Regarding Bylaws, the Berger and Educating the Community

The following are some interesting points to consider when discussing the above subjects.  

  1. The Oakmont community has a recent voting history (2015-2020) for OVA BOD elections of around 50-55%+/- (1600+/-) by the 3200+ owners. 
  2. The YES vs NO vote in August 2019 resulted in 2581 voters casting a ballot to raise dues above the 20% maximum in order to (although it was not on the ballot measure) presumably purchase the OGC. That vote represented an 80% quorum of the 3204 Oakmont owners. 1968 (75%) voted YES thereby meeting the 67% affirmative requirement of article 2.61 of the current OVA bylaws.  
  3. For the past four or five years, approximately 70%+/- (3266+/-) of the 4665+ dues paying residents participated in at least one of Oakmont’s projects, programs, or clubs. That percentage could parallel the 3204 owners.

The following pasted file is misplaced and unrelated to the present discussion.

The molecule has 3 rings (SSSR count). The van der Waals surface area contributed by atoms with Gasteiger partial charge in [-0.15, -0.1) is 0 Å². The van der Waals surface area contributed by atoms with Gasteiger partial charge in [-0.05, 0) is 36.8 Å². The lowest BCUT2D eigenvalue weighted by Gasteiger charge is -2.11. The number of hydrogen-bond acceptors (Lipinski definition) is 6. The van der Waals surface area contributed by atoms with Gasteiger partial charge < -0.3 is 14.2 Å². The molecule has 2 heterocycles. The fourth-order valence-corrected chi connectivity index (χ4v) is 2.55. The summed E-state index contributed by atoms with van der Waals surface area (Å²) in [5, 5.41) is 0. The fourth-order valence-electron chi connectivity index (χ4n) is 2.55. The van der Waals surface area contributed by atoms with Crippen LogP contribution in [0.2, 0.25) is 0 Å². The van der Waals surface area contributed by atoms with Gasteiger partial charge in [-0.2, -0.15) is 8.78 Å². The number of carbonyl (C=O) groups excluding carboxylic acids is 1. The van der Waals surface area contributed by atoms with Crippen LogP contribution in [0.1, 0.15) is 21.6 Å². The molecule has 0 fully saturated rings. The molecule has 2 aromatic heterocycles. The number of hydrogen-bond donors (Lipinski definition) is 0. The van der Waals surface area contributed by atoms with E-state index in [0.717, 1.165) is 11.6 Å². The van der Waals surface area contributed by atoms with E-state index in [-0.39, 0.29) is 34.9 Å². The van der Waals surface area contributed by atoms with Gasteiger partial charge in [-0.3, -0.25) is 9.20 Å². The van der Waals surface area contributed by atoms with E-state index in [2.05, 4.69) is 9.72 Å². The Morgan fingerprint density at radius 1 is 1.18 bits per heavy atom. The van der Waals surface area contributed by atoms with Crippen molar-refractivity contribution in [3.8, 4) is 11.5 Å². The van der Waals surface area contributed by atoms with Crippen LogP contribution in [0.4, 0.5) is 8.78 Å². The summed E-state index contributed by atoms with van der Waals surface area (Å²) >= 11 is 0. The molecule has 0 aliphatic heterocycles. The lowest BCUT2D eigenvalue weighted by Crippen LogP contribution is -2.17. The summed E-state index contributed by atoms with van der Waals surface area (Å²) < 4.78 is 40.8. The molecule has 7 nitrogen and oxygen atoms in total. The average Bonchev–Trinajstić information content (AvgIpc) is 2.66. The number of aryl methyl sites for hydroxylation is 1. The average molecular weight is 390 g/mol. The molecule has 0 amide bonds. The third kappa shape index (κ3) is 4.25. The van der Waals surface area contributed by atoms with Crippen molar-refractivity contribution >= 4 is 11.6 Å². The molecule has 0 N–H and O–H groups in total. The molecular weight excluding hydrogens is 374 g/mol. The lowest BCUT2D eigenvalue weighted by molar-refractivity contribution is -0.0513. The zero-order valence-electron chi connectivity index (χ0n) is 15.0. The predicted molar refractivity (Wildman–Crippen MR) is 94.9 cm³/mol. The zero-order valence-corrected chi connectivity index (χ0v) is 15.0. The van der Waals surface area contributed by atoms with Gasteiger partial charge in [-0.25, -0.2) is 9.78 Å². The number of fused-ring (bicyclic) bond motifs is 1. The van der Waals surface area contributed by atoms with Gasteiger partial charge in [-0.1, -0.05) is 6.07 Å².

4. There has been an approved resolution by the OVA BOD to amend one of the bylaws in order to reduce the quorum percentage needed to amend other bylaws.  The proposed changes to other bylaws should be vetted publicly before any change to Article XI is set for a vote of the membership.    
  5. In June 2019 Steve Spanier stated: Don’t believe anything unless it comes from us.  We will give you the truth.”. We have learned from the process used for the OGC purchase and the AGP agreement that there continues to be real concerns about the OVA BOD’s intent for Oakmont’s future and the actual “truth”.  

Problem